Worship-Driven: How do you prepare for worship?

Worship is the motivation of the people of God.  It is the heartbeat of Christian community.  Worship is our life and the reason why God sets us free. (Ex. 3.12)

How do you prepare your soul to worship God?

I’m learning more and more that there is a direct link between my preparation for worship and my experience of God in worship.  When I think of the amount of preparation that went into offering a sacrifice in the Old Testament–raising and feeding the animal, catching it and taking it to the temple, confessing one’s sins and watching an innocent animal lose its’ life–I’m struck by how we are called to bring “a sacrifice of praise” to God. (Heb. 13.15)  Shouldn’t we put significant thought and preparation into our sacrifice too?

Let’s share best practices.  What do you do to prepare yourself for worship?  Do you go to bed early so you won’t be tired or get up early to spend time in scripture?  Do you fast before you worship?

I’ll go first.  Because I’m usually preaching God’s word during our worship services I usually listen to other pastors on my iPod so that I too am being transformed by the proclamation of God’s word.

One thought on “Worship-Driven: How do you prepare for worship?

  1. I like your application of OT sacrifice to today’s practice of worship. I also think the jewish practice of sabbath can be instructional. As the Jewish sabbath begins on Friday evening, but temple does not occur until Saturday morning, the Israelites had to prepare everything for sabbath the day before temple. The point being that they didn’t wait until they pulled into the parking lot to start thinking about worship. It was on their minds and part of their preparation for much of the previous day. So my family tries to prepare for Sunday worship in very explicit, yet simple ways. We try and focus our attention toward Sunday worship beginning at dinner time with reminders that tomorrow is church and what the Sunday school lesson will focus on. We all pick out our Sunday-go-to-meetin’ cloths after the meal. We hang them on our bed posts or door knob. We decide what we’ll eat for breakfast and make sure we have all the ingredients. We get our Bibles and Sunday school books out and into our church bag. Then we try to further focus our thoughts on God and his grace by what we listen to Saturday evening as we prepare for bed.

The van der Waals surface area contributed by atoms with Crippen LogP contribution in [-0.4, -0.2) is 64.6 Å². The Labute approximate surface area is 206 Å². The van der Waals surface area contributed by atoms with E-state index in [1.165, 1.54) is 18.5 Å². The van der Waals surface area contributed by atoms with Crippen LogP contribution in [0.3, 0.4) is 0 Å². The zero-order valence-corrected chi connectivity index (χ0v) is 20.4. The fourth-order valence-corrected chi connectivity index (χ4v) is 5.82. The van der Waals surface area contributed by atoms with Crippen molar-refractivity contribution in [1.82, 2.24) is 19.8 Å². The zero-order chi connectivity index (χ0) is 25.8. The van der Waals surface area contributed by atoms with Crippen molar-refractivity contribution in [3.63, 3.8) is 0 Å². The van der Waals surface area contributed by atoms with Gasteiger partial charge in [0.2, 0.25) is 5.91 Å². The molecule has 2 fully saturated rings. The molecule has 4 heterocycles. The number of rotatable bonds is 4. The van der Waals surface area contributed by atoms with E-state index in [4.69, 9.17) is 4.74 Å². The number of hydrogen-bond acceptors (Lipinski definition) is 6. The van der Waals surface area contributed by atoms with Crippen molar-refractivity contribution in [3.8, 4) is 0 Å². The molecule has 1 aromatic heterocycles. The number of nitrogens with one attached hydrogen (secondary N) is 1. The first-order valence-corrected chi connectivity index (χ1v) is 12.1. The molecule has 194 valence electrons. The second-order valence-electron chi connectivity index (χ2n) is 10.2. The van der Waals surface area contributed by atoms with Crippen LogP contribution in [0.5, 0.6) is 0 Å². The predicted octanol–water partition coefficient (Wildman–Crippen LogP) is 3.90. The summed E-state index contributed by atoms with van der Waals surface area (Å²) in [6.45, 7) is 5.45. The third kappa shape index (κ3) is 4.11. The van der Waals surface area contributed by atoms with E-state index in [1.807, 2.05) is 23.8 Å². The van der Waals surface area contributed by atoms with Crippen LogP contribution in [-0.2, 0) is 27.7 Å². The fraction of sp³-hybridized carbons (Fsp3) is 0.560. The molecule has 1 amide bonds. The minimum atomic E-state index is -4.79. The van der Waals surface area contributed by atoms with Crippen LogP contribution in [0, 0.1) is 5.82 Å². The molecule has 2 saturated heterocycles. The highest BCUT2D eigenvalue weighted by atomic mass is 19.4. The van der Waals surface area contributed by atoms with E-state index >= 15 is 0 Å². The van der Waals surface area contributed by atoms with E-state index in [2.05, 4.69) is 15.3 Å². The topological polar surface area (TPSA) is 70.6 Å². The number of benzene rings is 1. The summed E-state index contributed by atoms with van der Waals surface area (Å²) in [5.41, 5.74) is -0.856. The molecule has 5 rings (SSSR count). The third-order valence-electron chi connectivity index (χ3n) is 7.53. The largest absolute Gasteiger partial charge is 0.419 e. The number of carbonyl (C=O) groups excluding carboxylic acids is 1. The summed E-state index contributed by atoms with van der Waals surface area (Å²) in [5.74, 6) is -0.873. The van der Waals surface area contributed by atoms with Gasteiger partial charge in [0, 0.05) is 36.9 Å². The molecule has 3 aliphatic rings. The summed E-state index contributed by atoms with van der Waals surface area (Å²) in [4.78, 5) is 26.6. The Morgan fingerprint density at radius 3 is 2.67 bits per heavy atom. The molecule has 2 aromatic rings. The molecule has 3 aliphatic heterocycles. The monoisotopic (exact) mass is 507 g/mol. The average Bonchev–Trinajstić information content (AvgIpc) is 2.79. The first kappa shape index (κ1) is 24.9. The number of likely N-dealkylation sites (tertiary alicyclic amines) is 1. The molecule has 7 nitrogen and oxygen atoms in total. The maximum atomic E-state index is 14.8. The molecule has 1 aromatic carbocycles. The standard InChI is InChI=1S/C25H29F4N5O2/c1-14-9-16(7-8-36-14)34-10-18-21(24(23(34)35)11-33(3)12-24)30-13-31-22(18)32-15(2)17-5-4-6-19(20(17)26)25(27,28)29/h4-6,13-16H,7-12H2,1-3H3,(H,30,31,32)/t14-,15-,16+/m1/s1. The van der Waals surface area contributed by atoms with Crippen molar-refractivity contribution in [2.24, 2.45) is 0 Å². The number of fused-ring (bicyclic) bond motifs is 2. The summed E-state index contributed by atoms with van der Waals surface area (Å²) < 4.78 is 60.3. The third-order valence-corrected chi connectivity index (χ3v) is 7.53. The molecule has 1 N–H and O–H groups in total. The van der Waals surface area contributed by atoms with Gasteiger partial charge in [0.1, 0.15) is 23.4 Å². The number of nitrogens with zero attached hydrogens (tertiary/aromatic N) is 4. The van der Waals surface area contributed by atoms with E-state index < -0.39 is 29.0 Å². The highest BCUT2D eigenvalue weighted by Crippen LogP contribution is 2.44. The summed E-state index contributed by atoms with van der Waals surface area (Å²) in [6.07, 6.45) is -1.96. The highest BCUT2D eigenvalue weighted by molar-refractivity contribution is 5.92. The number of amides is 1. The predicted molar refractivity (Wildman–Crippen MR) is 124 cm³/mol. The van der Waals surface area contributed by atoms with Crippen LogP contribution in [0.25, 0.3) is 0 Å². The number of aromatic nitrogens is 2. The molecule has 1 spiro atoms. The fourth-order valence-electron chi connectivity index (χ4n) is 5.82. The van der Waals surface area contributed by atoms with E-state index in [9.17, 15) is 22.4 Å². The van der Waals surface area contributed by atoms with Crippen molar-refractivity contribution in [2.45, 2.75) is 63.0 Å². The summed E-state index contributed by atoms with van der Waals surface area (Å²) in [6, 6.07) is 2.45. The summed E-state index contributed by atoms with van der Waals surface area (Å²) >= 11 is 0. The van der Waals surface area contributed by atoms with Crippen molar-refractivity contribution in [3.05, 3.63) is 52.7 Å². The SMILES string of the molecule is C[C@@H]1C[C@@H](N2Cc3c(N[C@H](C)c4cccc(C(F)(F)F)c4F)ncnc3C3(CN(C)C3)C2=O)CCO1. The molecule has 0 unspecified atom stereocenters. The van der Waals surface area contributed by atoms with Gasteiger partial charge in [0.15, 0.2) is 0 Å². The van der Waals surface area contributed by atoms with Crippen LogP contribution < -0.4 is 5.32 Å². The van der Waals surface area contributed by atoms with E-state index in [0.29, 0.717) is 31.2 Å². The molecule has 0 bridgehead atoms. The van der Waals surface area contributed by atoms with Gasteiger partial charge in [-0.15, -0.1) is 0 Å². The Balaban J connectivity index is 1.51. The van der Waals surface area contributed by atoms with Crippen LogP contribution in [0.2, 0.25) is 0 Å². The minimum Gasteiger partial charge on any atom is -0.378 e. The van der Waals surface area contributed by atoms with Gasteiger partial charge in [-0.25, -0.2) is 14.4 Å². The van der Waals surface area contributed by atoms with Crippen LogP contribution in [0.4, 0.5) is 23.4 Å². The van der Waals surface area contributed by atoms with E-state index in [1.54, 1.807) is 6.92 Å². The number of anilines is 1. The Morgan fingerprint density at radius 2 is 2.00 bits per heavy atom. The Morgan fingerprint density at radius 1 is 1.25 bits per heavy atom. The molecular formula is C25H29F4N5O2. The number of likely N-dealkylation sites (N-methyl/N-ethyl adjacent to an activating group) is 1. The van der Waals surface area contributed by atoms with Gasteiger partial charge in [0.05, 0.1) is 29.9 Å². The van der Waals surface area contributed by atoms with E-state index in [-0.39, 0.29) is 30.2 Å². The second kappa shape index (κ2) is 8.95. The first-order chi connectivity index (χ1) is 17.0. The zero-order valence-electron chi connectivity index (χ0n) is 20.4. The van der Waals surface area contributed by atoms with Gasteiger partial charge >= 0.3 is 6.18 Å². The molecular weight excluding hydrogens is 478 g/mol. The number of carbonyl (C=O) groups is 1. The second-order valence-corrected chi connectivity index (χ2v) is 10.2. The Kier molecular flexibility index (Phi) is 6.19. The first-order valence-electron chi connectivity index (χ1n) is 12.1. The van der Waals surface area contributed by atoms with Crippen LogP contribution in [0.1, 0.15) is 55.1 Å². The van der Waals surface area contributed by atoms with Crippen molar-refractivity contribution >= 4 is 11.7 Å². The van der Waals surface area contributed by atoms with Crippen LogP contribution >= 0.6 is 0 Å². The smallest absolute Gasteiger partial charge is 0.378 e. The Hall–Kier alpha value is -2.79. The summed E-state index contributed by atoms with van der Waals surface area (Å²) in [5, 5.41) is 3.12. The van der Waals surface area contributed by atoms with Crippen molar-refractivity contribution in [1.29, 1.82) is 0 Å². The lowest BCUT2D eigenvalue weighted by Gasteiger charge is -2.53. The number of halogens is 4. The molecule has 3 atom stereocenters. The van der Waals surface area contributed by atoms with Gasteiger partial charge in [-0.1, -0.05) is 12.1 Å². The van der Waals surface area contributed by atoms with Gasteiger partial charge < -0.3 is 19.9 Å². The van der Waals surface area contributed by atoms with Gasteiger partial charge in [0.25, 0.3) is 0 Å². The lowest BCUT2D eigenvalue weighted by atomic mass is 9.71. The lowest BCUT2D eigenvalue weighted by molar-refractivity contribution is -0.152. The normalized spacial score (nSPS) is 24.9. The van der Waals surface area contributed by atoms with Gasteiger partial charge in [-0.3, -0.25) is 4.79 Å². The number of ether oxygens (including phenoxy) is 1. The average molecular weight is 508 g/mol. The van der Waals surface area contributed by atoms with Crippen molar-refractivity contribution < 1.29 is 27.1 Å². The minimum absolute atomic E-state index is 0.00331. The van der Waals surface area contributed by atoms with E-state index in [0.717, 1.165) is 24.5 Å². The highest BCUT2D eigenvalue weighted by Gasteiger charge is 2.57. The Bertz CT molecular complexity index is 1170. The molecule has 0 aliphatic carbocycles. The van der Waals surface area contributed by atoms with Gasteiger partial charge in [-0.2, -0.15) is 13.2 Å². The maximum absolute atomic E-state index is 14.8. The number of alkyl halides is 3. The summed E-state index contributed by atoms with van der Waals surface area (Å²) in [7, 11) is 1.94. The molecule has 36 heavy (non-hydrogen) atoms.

So the bottom line is that wether we think about this from the perspective of sacrifice or Sabbath, real preparation is necessary to consistently put our souls in the best position to encounter God. As I type this comment the image for Robert’s book Finding the Groove is on the web page. This prompted the thought that perhaps composing a jazz-shaped faith, or having a jazz-shaped worship life, also requires time in the woodshed.

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